Daily Devotion for January 29, 2011
Our Father, who art in heaven, hallowed be thy name. Thy kingdom come; Thy will be done, on earth as it is in heaven. Give us this day our daily bread, and forgive us our trespasses, as we forgive those who trespass against us. And lead us not into temptation, but deliver us from evil.
For Thine is the kingdom, and the power, and the glory, forever and ever.
Martin Luther's Prayer for Morning
I give thanks to you, heavenly Father, through Jesus Christ your dear Son, that you have protected me through the night from all danger and harm. I ask you to preserve and keep me, this day also, from all sin and evil, that in all my thoughts, words, and deeds I may serve and please you. Into your hands I commend my body and soul and all that is mine. Let your holy angels have charge of me, that the wicked one have no power over me.
Prayer for the Nation
Almighty God, who has given us this good land for our heritage; I humbly pray that we may always prove ourselves a people who remember your favor and are glad to do your will. Bless our land with honorable industry, sound learning, and pure manners. Save us from violence, discord, and confusion; from pride and arrogance, and from every evil way.
Defend our liberties, and fashion into one united people the multitudes brought here from so many different lands and languages. Grant the spirit of wisdom those to whom we entrust with the authority of government, that there may be justice and peace at home, and that, through obedience to your law, we may demonstrate your praise among the nations of the earth. In times of prosperity, fill our hearts with thankfulness, and days of trouble, do not let our trust in you fail; all which I ask through Jesus Christ our Lord.
Now unto him that is able to keep me from falling, and to present me faultless before the presence of his glory with exceeding joy, to the only wise God our Savior, be glory and majesty, dominion and power, both now and ever.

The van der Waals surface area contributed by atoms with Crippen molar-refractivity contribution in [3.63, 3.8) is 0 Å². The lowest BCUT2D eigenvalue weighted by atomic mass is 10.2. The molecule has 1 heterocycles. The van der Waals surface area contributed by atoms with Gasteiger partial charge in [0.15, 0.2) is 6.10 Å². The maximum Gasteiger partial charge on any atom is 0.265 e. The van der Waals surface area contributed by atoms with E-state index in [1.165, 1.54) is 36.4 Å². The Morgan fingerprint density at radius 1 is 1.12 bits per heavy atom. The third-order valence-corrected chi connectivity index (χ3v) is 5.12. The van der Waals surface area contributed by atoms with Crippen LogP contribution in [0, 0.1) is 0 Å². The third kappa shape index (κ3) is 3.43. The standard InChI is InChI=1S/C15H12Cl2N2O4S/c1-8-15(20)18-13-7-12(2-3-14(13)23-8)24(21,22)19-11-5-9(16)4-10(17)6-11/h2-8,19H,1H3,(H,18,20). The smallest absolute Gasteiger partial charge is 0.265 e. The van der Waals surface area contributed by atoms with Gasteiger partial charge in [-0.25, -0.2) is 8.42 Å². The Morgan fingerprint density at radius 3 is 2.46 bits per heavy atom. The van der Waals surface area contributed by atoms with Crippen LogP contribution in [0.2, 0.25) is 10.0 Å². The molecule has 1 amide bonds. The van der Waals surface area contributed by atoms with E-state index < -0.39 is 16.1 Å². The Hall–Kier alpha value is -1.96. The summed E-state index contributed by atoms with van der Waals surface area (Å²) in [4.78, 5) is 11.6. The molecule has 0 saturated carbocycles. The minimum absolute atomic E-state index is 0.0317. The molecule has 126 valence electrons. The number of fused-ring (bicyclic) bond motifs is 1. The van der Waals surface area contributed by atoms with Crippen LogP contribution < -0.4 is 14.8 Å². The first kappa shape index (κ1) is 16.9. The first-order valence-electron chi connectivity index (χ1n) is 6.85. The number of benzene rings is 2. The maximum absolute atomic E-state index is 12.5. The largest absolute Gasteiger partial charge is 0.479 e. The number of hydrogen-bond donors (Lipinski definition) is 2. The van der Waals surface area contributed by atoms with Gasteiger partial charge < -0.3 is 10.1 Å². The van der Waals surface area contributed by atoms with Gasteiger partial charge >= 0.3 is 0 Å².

(Additional prayers may be found at Prayers for All Occasions.)
God be with you 'til we meet again.
Praise the Lord from the heavens; Praise Him in the heights!
Praise Him, all His angels; Praise Him, all His hosts!
Praise Him, sun and moon; Praise Him, all you stars of light!
Praise Him, you heavens of heavens, And you waters above the heavens!
“How can this be?” Nicodemus asked.
“You are Israel’s teacher,” said Jesus, “and do you not understand these things? Very truly I tell you, we speak of what we know, and we testify to what we have seen, but still you people do not accept our testimony.
I have spoken to you of earthly things and you do not believe; how then will you believe if I speak of heavenly things? No one has ever gone into heaven except the one who came from heaven—the Son of Man. Just as Moses lifted up the snake in the wilderness, so the Son of Man must be lifted up, that everyone who believes may have eternal life in him.”
Notes on the Scripture
Nicodemus is a high-ranking Pharisee in the Temple at Jerusalem. Christ has just told him "tear this temple down and I will rebuild it in three days." Nicodemus is understandably incredulous.
But either Jesus is not inclined to give a long expository explanation, or he did and John did not record all of it; this is certainly a possibility, because the tone of John's Gospel is theological, not biographical. He either didn't know or simply omitted a lot of biographical detail about Jesus' life. Chunks of time are not accounted for; we just saw this, when the gospel skipped from the wedding at Cana to the Temple in Jerusalem.
In this case, John hasn't given us any conversation between Jesus and Nicodemus where he spoke to him about earthly things and Nicodemus didn't believe him (unless you count the raising the temple as an "earthly thing"). The important thing, to John, is that Christ states three important theological facts. First, only he has been to heaven, so only he can tell the truth about it. Secondly, he must be lifted up -- that is, esteemed and possibly worshipped. Third, that by belief in Christ, anyone can have eternal life. This last point is the foundational point of Christianity in a nutshell; John will elaborate upon it in the very next verse, the famous passage at John 3:16.